WASHINGTON -- Although most Americans may be sick of the whole thing, Washington is agog over the long-awaited appearance of Linda Tripp before the grand jury. The issue may be trivial, but the political stakes are high.
Mobs of reporters and camera crews swarm around the federal court building to report her arrivals and departures. The airwaves are filled with speculation about the credibility of the woman who recorded her friend, Monica Lewinsky, talking on the telephone about her alleged relationship with President Clinton.
As is so often the case here, there appears to be little or no relationship between the sound and fury and what we really know about the substance of the story. No one in the press has heard most of the 20 hours of conversation taped by Ms. Tripp or what she said in her testimony about what Ms. Lewinsky told her.
But this time the attention being paid to a witness is probably proportionate to her potential for influencing the inquiry of special prosecutor Kenneth Starr -- and, ultimately, the impact of the whole affair on Mr. Clinton.
The two key questions have been there all along. The first is whether Ms. Tripp can identify the author of the "talking points" Ms. Lewinsky gave her as a guide to how to respond to prosecutors' inquiries. If the person who wrote those talking points is named, he or she can be vulnerable to charges of suborning perjury to obstruct justice.
The second key question is how much of the conversation between Ms. Tripp and Ms. Lewinsky can be corroborated by other witnesses or other evidence. Is there a pattern of objective evidence that seems to support Ms. Lewinsky's version of what was going on between her and the president?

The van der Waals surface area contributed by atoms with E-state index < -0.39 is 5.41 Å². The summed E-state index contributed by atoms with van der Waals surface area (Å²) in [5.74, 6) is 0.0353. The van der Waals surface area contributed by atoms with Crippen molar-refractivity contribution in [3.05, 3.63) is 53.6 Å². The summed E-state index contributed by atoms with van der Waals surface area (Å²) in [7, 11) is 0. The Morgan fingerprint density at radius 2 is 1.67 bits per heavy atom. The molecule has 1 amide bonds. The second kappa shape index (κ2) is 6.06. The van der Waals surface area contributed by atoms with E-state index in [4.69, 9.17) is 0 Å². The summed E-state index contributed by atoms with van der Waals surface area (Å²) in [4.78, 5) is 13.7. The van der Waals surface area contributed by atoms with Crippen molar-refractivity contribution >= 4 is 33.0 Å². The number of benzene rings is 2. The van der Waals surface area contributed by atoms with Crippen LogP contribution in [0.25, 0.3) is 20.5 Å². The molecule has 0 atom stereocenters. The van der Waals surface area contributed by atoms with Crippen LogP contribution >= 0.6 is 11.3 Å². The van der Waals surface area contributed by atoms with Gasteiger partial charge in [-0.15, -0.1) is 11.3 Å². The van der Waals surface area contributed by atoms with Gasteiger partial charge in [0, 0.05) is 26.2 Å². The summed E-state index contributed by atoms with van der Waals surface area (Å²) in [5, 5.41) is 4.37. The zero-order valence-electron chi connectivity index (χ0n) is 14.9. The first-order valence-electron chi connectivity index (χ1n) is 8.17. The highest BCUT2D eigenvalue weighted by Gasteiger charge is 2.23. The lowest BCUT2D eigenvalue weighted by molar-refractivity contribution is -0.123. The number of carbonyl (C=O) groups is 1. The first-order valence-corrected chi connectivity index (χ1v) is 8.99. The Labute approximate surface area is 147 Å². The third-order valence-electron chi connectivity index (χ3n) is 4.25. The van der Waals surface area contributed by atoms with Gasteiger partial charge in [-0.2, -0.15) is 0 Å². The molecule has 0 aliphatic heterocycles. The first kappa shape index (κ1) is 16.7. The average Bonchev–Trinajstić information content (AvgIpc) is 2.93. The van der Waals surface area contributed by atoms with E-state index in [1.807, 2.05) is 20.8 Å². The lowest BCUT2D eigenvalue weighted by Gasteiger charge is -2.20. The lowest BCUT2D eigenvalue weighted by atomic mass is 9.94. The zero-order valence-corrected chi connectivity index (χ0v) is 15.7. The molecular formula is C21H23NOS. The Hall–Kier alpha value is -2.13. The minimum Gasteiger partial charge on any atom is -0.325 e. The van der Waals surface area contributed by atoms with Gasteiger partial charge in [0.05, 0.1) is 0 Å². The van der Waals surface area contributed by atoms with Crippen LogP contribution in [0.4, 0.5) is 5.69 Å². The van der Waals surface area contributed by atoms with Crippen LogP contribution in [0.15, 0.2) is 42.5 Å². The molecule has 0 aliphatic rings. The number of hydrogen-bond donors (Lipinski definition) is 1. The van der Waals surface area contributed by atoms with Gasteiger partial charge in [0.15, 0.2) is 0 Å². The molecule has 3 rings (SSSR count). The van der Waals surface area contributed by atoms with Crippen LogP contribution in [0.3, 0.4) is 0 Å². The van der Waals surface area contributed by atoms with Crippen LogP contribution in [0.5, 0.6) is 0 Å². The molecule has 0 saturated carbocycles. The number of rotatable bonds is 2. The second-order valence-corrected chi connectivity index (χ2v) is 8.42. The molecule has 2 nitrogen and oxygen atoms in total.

In the five months since the existence of the tapes came to light, Ms. Tripp has been trashed repeatedly by supporters of the president. They are still asking how anyone can believe the testimony of someone who betrayed a friend by secretly taping her conversation. They are still suggesting the whole thing is an attempt by Ms. Tripp to sell a book aimed at destroying Mr. Clinton.
The treatment of Ms. Tripp has been remarkably similar to the savaging of Kathleen Willey after the former White House volunteer told the prosecutor and a national television audience that Mr. Clinton had groped her in the Oval Office.
In both cases, moreover, these campaigns of innuendo and leak have succeeded, at least to a degree, in tarnishing the president's accusers. Opinion polls have shown steadily rising disapproval of Ms. Tripp and skepticism about Ms. Willey.
But the investigation has reached a point at which it is no longer simply a public relations war between the White House and special prosecutor Kenneth Starr. The grand jury is going to tTC have to decide not whether there was a sexual relationship between the president and the intern but whether there have been crimes committed to cover it up for which someone can be indicted.
If the grand jury fails to find such evidence, Mr. Starr will be left naked to his enemies for having spent $40 million or $50 million pursuing the president to no avail. His only recourse in that case would be his own final report to Congress offering his own conclusions.
Republican leaders in Congress already have made it clear they would consider such a report too hot to handle before the November election. Speaker of the House Newt Gingrich has yet to decide how the material would be handled and by which committee, but the short answer is very carefully.
Although a report from Mr. Starr could be embarrassing to the president if it detailed his involvement with Ms. Lewinsky, opinion poll results suggest that most Americans believe the whole exercise has been a ridiculous excess. Except among a few extremists in the House, there is no demand for an impeachment.
By contrast, an indictment of anyone close to the president would prolong the controversy and raise the possibility of trials .. during the early stages of the 2000 presidential campaign. And if the story plays out that way, Vice President Al Gore would be confronted by awkward questions about the president with whom he has been so closely identified for the last six years.
The bottom line is that Linda Tripp is the key figure in determining how the situation is resolved. And that means this is one time when the capital's apparent obsession with Mr. Clinton and Monica Lewinsky is justified. The stakes are high.
Jack W. Germond and Jules Witcover write from The Sun's Washington bureau.
Pub Date: 7/06/98